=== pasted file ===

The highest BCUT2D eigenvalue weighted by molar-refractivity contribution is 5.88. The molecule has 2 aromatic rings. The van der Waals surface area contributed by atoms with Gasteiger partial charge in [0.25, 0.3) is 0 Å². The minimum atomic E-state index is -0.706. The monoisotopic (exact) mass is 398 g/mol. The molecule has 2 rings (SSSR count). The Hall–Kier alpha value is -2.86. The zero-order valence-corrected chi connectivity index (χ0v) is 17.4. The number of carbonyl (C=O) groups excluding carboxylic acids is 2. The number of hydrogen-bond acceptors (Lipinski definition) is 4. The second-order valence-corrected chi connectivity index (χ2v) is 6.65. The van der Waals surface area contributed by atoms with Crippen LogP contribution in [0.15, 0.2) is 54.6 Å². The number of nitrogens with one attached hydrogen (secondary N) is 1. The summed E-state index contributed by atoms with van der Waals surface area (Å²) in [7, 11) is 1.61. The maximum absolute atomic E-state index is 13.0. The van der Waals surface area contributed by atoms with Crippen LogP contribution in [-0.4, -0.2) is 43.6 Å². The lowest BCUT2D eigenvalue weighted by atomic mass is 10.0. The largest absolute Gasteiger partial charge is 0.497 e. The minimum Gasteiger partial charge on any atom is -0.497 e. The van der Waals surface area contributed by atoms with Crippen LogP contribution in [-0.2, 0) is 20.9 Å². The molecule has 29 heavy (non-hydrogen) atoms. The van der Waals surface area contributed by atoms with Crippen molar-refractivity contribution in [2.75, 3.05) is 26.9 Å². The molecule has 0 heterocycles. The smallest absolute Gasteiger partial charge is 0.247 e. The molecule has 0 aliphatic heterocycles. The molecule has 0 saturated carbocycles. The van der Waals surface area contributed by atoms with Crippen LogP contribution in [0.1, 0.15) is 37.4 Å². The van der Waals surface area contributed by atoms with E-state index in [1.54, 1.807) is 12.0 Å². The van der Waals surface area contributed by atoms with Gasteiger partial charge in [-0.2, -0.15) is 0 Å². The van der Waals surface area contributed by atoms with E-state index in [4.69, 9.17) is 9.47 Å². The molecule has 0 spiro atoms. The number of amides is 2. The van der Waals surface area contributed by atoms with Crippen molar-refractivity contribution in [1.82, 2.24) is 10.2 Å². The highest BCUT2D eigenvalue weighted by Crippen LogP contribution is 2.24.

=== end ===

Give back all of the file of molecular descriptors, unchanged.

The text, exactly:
The highest BCUT2D eigenvalue weighted by molar-refractivity contribution is 5.88. The molecule has 2 aromatic rings. The van der Waals surface area contributed by atoms with Gasteiger partial charge in [0.25, 0.3) is 0 Å². The minimum atomic E-state index is -0.706. The monoisotopic (exact) mass is 398 g/mol. The molecule has 2 rings (SSSR count). The Hall–Kier alpha value is -2.86. The zero-order valence-corrected chi connectivity index (χ0v) is 17.4. The number of carbonyl (C=O) groups excluding carboxylic acids is 2. The number of hydrogen-bond acceptors (Lipinski definition) is 4. The second-order valence-corrected chi connectivity index (χ2v) is 6.65. The van der Waals surface area contributed by atoms with Crippen LogP contribution in [0.15, 0.2) is 54.6 Å². The number of nitrogens with one attached hydrogen (secondary N) is 1. The summed E-state index contributed by atoms with van der Waals surface area (Å²) in [7, 11) is 1.61. The maximum absolute atomic E-state index is 13.0. The van der Waals surface area contributed by atoms with Crippen LogP contribution in [-0.4, -0.2) is 43.6 Å². The lowest BCUT2D eigenvalue weighted by atomic mass is 10.0. The largest absolute Gasteiger partial charge is 0.497 e. The minimum Gasteiger partial charge on any atom is -0.497 e. The van der Waals surface area contributed by atoms with Crippen LogP contribution in [-0.2, 0) is 20.9 Å². The molecule has 29 heavy (non-hydrogen) atoms. The van der Waals surface area contributed by atoms with Crippen molar-refractivity contribution in [2.75, 3.05) is 26.9 Å². The molecule has 0 heterocycles. The smallest absolute Gasteiger partial charge is 0.247 e. The molecule has 0 aliphatic heterocycles. The molecule has 0 saturated carbocycles. The van der Waals surface area contributed by atoms with Crippen LogP contribution in [0.1, 0.15) is 37.4 Å². The van der Waals surface area contributed by atoms with E-state index in [1.54, 1.807) is 12.0 Å². The van der Waals surface area contributed by atoms with Gasteiger partial charge in [-0.2, -0.15) is 0 Å². The van der Waals surface area contributed by atoms with E-state index in [4.69, 9.17) is 9.47 Å². The molecule has 0 spiro atoms. The number of amides is 2. The van der Waals surface area contributed by atoms with Crippen molar-refractivity contribution in [1.82, 2.24) is 10.2 Å². The highest BCUT2D eigenvalue weighted by Crippen LogP contribution is 2.24.